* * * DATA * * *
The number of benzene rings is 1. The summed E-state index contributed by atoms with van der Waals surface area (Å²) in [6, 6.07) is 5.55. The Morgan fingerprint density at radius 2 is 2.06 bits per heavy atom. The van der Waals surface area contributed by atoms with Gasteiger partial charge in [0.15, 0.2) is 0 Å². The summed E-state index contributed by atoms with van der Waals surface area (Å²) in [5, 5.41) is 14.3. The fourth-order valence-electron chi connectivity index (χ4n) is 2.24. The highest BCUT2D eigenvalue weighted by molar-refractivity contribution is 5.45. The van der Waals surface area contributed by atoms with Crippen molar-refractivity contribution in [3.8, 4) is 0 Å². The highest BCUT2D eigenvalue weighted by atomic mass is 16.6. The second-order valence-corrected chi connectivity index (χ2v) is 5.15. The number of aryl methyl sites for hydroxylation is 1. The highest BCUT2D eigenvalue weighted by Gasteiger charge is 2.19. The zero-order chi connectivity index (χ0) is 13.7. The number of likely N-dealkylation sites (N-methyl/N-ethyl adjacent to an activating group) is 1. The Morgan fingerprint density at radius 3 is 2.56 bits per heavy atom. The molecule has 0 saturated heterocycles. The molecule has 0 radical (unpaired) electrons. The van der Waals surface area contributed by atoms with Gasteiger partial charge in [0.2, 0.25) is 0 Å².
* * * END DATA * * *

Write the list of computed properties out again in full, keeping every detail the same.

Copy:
The number of benzene rings is 1. The summed E-state index contributed by atoms with van der Waals surface area (Å²) in [6, 6.07) is 5.55. The Morgan fingerprint density at radius 2 is 2.06 bits per heavy atom. The van der Waals surface area contributed by atoms with Gasteiger partial charge in [0.15, 0.2) is 0 Å². The summed E-state index contributed by atoms with van der Waals surface area (Å²) in [5, 5.41) is 14.3. The fourth-order valence-electron chi connectivity index (χ4n) is 2.24. The highest BCUT2D eigenvalue weighted by molar-refractivity contribution is 5.45. The van der Waals surface area contributed by atoms with Crippen molar-refractivity contribution in [3.8, 4) is 0 Å². The highest BCUT2D eigenvalue weighted by atomic mass is 16.6. The second-order valence-corrected chi connectivity index (χ2v) is 5.15. The number of aryl methyl sites for hydroxylation is 1. The highest BCUT2D eigenvalue weighted by Gasteiger charge is 2.19. The zero-order chi connectivity index (χ0) is 13.7. The number of likely N-dealkylation sites (N-methyl/N-ethyl adjacent to an activating group) is 1. The Morgan fingerprint density at radius 3 is 2.56 bits per heavy atom. The molecule has 0 saturated heterocycles. The molecule has 0 radical (unpaired) electrons. The van der Waals surface area contributed by atoms with Gasteiger partial charge in [0.2, 0.25) is 0 Å².